/ Video of Southern Stauning Alps, NE Greenland

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Mark123 - on 16 Jul 2013
This video is from my April-May 2013 expedition to NE Greenland, which included a few first ascents of unclimbed (but very easy) peaks.

http://www.youtube.com/watch?v=4UFp32N_iA8

My video is very amateurish, and the climbs no harder the PD - so nothing special to see. But the scenery is awesome and the climbing potential is limitless! And it was a brilliant trip!


In reply to Mark123: How lovely to see some film of the Staunings (I've been there three times). How did you get in there? And out again? Twin Otter?
pneame on 17 Jul 2013
In reply to Mark123: fabulous.
Mark123 - on 17 Jul 2013
In reply to Stephen Reid: Yes - We flew to Constable Point in NE Greenland from N Iceland in a Twin Otter. We then headed N over Hurry Fjord using snowmobiles, over the Jameson Land mountains and along Scopresbysund Fjord before continuing up Nordvest Fjord. Oxford Glacier was impassable to snowmobiles so we skied up for 5 days to our BC. All the trip was very well organised by Tangent.
In reply to Mark123: OK, I knew Paul Walker was organising snow mobile access to the southern Staunings for the summer months, but at the time of year you went, would it not have been possible to land the twin otter at your BC? Or were the snow conditions not suitable?

If you have a report of the expedition in digital form, I'd be very glad if you could email me a copy (stephen@needlesports.com).
Mark123 - on 18 Jul 2013
In reply to Stephen Reid: Hi Stephen, The original plan was to get the snowmobiles all the way to the BC over 2 days from Constable Point. However snow conditions (deep, dry, and extremely unconsolidated) and the complexity of the glacier, particularly crevasses, meant we had to ski haul the sledges up Oxford Glacier instead. I'm in no position at all to judge whether or not a twin otter could have been used instead for our BC, too costly for me I expect. The general conditions on the glacier 2 hours beyond the BC did however remind me of Kahiltna Glacier landing area, but I know nothing about aviation!! No report on our routes prepared so far but I'll send you it if / when completed. However, our climbs were nothing compared to your routes in the Staunings. I've seen the photos on the Needlesport web of your first ascent of the South Ridge of Dansketinde - now that's real climbing and exploration - well done!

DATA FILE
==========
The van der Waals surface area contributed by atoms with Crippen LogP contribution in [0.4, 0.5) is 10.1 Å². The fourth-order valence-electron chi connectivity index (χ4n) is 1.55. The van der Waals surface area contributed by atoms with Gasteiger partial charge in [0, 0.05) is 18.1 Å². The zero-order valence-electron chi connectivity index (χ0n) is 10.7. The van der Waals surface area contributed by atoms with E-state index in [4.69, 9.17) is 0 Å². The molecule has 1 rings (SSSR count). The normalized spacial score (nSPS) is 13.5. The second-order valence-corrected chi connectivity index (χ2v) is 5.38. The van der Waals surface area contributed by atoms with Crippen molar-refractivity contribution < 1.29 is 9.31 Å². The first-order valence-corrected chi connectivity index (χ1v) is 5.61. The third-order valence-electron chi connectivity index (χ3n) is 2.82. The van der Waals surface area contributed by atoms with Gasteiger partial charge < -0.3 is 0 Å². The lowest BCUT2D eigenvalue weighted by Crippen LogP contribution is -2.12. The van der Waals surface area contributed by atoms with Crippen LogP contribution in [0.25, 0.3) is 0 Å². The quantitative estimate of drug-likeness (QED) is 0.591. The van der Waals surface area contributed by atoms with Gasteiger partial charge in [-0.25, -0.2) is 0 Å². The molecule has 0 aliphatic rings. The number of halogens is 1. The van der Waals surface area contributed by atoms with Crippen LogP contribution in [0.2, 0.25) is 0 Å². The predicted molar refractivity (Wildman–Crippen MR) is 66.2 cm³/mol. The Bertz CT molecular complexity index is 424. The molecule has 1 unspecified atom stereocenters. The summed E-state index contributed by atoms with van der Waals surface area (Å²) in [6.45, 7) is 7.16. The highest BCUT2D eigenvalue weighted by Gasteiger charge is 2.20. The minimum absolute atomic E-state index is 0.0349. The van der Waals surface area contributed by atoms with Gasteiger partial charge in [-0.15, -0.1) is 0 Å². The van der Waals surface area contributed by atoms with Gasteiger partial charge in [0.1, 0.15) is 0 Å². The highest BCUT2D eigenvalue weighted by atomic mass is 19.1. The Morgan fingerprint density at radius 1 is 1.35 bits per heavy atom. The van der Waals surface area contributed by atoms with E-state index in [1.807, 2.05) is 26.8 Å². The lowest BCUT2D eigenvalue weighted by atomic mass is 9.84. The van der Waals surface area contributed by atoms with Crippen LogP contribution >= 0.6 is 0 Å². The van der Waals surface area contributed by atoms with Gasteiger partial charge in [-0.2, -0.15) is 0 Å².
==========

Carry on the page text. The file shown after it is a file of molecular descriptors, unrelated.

In reply to Mark123: It sounds as though the snow was such that you couldn't have landed a plane there. It also sounds as though you did some proper exploration yourself, not to mention some hard work in sledding through all that snow. Plenty of the new routes we have done in the Staunings were fairly straightforward, the crux is really getting yourself there with all your kit and not forgetting the matches. I'd love to go back but it's getting increasingly expensive. We only managed to get the South Ridge and South-West Ridges of Dansketinde done in a three week expedition by using a helicopter to get us to Col Major, and we could only afford it because we were sponsored by a geologist to collect rock samples. Amazing climbs though - I wonder if they'll ever be repeated!

I'll look forward to seeing your report.
Dave - on 19 Jul 2013
In reply to Stephen Reid:

I flew right over the Staunings many years ago on the way in to the Petermand Bjerg area. Its one of the most spectacular mountain ranges I've seen with what looked like acres of granite on some peaks, no doubt mostly untouched still. Its still at the back of my mind as a place to go.

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